Don't Short Me, Bro!
March 20, 2009 6:45 AM Subscribe
How does short selling stocks harm the underlying company? To my way of thinking, it shouldn't.
posted by gjc to work & money (28 answers total) 7 users marked this as a favorite
But Samantha Bee on the Daily Show seems to think it does. Earlier this week she did a piece about the short sellers and made them out to be among the bad guys in the current financial storm.
But I don't see how this hurts the companies that the stocks are in. Unless those companies are somehow leveraged to their own stock, which seems like a not so good idea regardless of what happens.
A hypothetical, as I understand it: XYZ Corp. decides to go public. They sell a bunch of shares in the company. They take the cash, and give up slices of ownership. Once the original purchaser buys that stock, that original purchaser can do with it what they please. It's out of the hands of XYZ Corp. Now, I decide XYZ Corp.'s stock is going to go down, and I want to make money off of that. Say it's at $20. I find someone holding stock who is willing to let me borrow it for a while. I borrow that stock and sell it at $20. Now, time comes that I need to give the stock back to who I borrowed it from. Lucky for me, the stock is down to $10, so I buy the stock back and return it. And I've doubled my money. But XYZ Corp. isn't involved in that process. The only loser in this scenario is the clown who decided to sell their stock at $10. And they are only losers if they bought the stock for more than $10. If they bought it for $5, there are no losers in that scenario.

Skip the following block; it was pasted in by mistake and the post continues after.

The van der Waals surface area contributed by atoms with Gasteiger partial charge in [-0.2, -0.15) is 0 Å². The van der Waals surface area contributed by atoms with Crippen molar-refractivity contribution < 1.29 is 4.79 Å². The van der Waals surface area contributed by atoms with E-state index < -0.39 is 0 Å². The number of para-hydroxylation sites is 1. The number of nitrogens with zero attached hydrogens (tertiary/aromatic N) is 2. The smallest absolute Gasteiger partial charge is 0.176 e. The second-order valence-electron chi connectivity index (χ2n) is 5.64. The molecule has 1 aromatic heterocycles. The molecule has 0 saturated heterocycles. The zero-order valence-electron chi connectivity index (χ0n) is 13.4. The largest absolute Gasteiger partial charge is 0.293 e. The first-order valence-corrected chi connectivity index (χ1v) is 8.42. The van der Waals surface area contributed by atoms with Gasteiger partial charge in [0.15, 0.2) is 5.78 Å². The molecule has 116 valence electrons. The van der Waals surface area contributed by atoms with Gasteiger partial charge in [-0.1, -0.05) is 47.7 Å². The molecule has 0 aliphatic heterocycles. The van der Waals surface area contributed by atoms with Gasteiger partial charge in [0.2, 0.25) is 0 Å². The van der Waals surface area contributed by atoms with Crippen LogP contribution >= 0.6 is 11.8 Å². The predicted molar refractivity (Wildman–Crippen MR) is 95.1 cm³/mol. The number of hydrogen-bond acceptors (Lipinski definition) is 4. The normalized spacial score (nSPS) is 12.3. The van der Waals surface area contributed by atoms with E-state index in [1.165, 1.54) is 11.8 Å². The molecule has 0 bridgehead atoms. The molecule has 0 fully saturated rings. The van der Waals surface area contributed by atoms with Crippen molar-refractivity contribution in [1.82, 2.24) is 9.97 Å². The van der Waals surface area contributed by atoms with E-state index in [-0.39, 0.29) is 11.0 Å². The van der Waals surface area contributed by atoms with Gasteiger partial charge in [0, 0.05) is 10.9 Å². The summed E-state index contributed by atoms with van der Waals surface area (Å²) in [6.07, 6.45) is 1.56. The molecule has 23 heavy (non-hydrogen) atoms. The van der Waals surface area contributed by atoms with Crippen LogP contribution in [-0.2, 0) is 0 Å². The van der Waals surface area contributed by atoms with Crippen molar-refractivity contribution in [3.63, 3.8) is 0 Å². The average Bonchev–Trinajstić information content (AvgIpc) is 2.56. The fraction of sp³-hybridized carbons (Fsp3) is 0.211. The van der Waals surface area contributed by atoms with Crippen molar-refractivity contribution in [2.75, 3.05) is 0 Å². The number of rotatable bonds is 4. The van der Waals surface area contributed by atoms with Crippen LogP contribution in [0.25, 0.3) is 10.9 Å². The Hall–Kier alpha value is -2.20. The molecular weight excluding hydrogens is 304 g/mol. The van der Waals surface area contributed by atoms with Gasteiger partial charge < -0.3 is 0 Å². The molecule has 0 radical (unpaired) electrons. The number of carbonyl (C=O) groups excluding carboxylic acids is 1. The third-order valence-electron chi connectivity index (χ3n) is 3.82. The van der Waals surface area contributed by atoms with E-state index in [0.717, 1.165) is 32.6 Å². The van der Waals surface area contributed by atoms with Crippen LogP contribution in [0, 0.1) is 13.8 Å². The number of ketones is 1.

What am I missing? Or, is she wrong?
(Obviously, this assumes the people doing the short selling aren't engaging in market manipulations. They are doing it on the up and up, within the rules.)